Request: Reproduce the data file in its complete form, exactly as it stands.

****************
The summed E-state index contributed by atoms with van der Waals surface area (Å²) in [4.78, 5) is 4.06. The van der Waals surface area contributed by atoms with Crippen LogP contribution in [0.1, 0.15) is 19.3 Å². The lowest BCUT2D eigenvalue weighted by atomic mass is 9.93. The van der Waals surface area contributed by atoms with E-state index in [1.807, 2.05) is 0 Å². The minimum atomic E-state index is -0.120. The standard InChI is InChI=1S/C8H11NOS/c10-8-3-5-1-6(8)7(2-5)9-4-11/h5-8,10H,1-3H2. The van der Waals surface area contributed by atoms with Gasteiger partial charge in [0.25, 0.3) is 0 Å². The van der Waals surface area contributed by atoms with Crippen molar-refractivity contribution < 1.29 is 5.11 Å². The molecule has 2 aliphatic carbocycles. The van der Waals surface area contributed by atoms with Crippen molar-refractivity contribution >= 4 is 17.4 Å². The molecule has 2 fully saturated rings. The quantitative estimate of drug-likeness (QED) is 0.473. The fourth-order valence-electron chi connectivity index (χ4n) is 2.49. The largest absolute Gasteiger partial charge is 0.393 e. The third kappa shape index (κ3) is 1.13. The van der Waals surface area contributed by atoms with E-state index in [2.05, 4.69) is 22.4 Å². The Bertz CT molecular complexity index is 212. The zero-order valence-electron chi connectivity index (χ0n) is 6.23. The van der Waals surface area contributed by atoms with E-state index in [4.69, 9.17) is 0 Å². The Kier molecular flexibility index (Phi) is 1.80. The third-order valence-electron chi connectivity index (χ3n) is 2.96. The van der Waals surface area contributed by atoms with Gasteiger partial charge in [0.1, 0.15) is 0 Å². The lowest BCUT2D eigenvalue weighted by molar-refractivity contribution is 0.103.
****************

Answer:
The summed E-state index contributed by atoms with van der Waals surface area (Å²) in [4.78, 5) is 4.06. The van der Waals surface area contributed by atoms with Crippen LogP contribution in [0.1, 0.15) is 19.3 Å². The lowest BCUT2D eigenvalue weighted by atomic mass is 9.93. The van der Waals surface area contributed by atoms with E-state index in [1.807, 2.05) is 0 Å². The minimum atomic E-state index is -0.120. The standard InChI is InChI=1S/C8H11NOS/c10-8-3-5-1-6(8)7(2-5)9-4-11/h5-8,10H,1-3H2. The van der Waals surface area contributed by atoms with Gasteiger partial charge in [0.25, 0.3) is 0 Å². The van der Waals surface area contributed by atoms with Crippen molar-refractivity contribution < 1.29 is 5.11 Å². The molecule has 2 aliphatic carbocycles. The van der Waals surface area contributed by atoms with Crippen molar-refractivity contribution >= 4 is 17.4 Å². The molecule has 2 fully saturated rings. The quantitative estimate of drug-likeness (QED) is 0.473. The fourth-order valence-electron chi connectivity index (χ4n) is 2.49. The largest absolute Gasteiger partial charge is 0.393 e. The third kappa shape index (κ3) is 1.13. The van der Waals surface area contributed by atoms with E-state index in [2.05, 4.69) is 22.4 Å². The Bertz CT molecular complexity index is 212. The zero-order valence-electron chi connectivity index (χ0n) is 6.23. The van der Waals surface area contributed by atoms with E-state index in [4.69, 9.17) is 0 Å². The Kier molecular flexibility index (Phi) is 1.80. The third-order valence-electron chi connectivity index (χ3n) is 2.96. The van der Waals surface area contributed by atoms with Gasteiger partial charge in [0.1, 0.15) is 0 Å². The lowest BCUT2D eigenvalue weighted by molar-refractivity contribution is 0.103.